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Psychology, not economics: explaining Bitcoin’s behaviour

5 min read
Ben Kumar, Senior Investment Strategist27 May 2021

In the first quarter of 2021, the price of Bitcoin rose from $29,250 to $58,960 – up just over 100%. Anyone who bought it on the first day of the year doubled their money in three months. And we started to get a LOT of questions from our investors.

Most of the queries were sensible, from people worried that they’d wake up to find their 7IM portfolio stuffed full of crypto-currencies that they didn’t understand. We were able to reassure them that our investment process won’t be including anything which we struggle to value, don’t have long-term data for, and which we don’t understand from a fundamental point of view.

Why, oh why didn’t you buy?

But this article isn’t about those questions. It’s about the ones we had which were asking why we didn’t hold crypto-currency in our portfolios. Why were we missing out? Why were we behind the times? Why weren’t we taking it seriously? Couldn’t we see how good the returns were?

This article is about how those questions have vanished since Bitcoin fell 40% in the space of two weeks.

Those kinds of questions (and the absence of them) tell us a whole lot about the psychology of the marginal crypto-currency investor. Which can in turn tell us a lot about a market still in its infancy – and how long it might take to grow up.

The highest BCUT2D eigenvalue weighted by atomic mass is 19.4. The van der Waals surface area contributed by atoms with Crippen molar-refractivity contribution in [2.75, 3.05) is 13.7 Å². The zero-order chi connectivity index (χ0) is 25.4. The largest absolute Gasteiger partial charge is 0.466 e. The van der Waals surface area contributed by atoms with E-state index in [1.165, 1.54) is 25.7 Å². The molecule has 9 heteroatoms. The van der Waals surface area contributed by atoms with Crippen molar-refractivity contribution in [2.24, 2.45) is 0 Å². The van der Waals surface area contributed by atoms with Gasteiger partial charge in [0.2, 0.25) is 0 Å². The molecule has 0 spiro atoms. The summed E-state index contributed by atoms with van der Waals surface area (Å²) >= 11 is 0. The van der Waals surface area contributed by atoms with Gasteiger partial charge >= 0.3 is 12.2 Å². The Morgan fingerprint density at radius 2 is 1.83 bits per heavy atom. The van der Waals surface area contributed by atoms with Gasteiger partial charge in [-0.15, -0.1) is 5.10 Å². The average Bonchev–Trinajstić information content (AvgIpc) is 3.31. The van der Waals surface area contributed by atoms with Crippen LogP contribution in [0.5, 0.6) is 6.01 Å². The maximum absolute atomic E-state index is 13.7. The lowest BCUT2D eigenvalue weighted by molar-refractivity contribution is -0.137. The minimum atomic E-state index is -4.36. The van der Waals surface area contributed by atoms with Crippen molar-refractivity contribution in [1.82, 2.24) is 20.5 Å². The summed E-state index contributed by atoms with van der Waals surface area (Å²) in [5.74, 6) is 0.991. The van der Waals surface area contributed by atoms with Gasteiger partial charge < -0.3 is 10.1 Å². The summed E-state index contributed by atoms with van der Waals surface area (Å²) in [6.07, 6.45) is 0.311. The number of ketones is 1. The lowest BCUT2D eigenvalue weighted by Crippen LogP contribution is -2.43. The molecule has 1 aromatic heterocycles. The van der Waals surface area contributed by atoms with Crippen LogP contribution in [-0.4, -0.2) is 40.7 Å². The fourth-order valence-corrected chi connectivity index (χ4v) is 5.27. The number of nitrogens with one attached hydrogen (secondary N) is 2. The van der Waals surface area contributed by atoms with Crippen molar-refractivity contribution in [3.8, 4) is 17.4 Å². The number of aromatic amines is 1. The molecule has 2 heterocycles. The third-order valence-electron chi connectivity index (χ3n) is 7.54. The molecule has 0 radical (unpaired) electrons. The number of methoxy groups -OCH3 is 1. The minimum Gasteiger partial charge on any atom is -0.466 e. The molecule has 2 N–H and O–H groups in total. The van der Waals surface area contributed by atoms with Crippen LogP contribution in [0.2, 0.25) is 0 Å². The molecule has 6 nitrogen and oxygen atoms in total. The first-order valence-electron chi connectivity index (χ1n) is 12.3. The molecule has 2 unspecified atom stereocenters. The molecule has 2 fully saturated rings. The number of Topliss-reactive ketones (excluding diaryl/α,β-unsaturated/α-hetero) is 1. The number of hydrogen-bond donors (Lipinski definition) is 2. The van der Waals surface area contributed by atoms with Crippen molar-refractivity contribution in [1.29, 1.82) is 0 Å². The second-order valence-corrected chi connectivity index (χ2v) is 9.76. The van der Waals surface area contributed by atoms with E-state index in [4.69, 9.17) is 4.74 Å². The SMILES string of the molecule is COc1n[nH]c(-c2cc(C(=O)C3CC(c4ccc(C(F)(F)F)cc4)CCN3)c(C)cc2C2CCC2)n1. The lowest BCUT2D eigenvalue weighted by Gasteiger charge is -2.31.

Misbehaviour in humans

Humans aren’t computers. We’ve talked before about this, using the analogy of the “lizard”. Lots of the actions we take are driven by emotion as much as rational analysis. We all know what’s healthiest to eat but wave a Big Mac or a chocolate cake at someone and watch the rational human vanish as the hungry lizard takes over!

Lots of these “irrational” behaviours are found in everyone[1]; we might do the wrong thing, but almost everyone else does too. This means there are common ways of behaving – or misbehaving – that we can study. The three biases which are worth mentioning here are herding, loss aversion and salience.

Herding is the tendency to follow other people’s behaviour when making decisions, rather than using your own judgement. Think about stepping out into the road at a crossing just because other people have, rather than waiting for the green light.

Loss aversion is simply that we feel the pain of a loss far more than an equivalent gain. Imagine buying a drink, and then knocking it over. Most of the time you’ll be far more annoyed about the spill than you were excited about getting it in the first place.

Salience is our tendency to focus on the more emotionally striking things in life, rather than less remarkable things. It’s the reason that newspapers have headlines, and that every online article has some sort of attention-grabbing spin to try and get you to click.

Misbehaviour in markets

The global equity market is worth around $90 trillion and has been around for well over two hundred years. The global bond market is over $120 trillion and has been with us for nearly five hundred years. About $5 trillion of foreign currency exchanges take place every day, and currency has been around for a couple of millennia.